Rich Lowry

This tendency is particularly well-advanced in Europe, where the European Union is a relativist superstate hostile to traditional Christian morality. One of Benedict's missions in his trip here is to provide Americans a common vocabulary for resisting an aggressive secularism. This accounted for the extraordinary spectacle of a pope on the White House lawn -- itself unimaginable a century ago -- explaining the fundamentals of American civil religion.

The foundation of our freedoms isn't a thoroughgoing skepticism, but a profound, "self-evident" moral truth: that we have inalienable rights. "America's quest for freedom has been guided by the conviction that the principles governing political and social life are intimately linked to a moral order based on the dominion of God the Creator," Benedict said. The Holy Father quoted the Father of Our Country for the proposition that morality and religion are the "indispensable supports" of our political order.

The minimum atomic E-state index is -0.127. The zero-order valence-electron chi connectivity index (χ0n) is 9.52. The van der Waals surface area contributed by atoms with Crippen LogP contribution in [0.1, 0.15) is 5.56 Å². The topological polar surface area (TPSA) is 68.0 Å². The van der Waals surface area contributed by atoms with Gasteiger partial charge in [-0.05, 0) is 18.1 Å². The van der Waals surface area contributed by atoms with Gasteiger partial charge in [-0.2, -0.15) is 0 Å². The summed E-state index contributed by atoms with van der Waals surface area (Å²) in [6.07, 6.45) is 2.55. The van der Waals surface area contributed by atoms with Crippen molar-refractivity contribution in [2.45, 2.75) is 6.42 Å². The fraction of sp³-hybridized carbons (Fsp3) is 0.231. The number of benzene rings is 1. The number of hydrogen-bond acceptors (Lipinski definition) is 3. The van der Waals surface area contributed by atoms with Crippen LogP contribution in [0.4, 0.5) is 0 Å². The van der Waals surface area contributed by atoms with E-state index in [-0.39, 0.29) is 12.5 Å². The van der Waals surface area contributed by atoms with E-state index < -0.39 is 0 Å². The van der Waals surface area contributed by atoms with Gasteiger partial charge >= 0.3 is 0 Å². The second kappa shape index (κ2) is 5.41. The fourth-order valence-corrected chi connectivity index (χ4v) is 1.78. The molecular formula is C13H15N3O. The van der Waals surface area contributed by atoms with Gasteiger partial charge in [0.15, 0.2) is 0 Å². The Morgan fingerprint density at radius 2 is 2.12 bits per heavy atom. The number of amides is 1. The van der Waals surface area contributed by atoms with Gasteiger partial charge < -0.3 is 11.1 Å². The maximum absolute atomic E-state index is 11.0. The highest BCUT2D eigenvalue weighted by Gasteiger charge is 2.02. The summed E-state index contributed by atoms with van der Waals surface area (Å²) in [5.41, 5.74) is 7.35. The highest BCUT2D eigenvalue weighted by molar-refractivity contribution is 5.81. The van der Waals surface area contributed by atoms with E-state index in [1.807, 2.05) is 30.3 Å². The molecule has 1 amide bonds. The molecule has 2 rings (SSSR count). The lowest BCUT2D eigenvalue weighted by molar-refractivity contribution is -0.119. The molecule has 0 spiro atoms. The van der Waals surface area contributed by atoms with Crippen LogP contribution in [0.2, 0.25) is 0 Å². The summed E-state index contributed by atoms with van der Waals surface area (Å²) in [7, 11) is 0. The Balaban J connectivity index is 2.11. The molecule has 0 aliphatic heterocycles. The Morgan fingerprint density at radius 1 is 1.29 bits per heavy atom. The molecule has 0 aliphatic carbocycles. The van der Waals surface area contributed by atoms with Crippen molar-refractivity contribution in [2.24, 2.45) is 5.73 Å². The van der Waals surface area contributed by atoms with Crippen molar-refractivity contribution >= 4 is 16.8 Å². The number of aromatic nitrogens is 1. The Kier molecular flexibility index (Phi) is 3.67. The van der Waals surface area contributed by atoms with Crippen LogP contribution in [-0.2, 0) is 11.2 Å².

Of course, Benedict wasn't at the White House to bless any political agenda. If he appreciates Bush's pro-life commitment and his fight against AIDS in Africa, he opposes the Iraq War and "cowboy" diplomacy. Nor is all well with the American Catholic Church. Benedict has been insistent in his condemnation of the child-abuse scandal and its handling.

But the pope came bearing important truths about the roots of our experiment in liberty, from which all Americans can benefit.

Rich Lowry

Rich Lowry is author of Legacy: Paying the Price for the Clinton Years .
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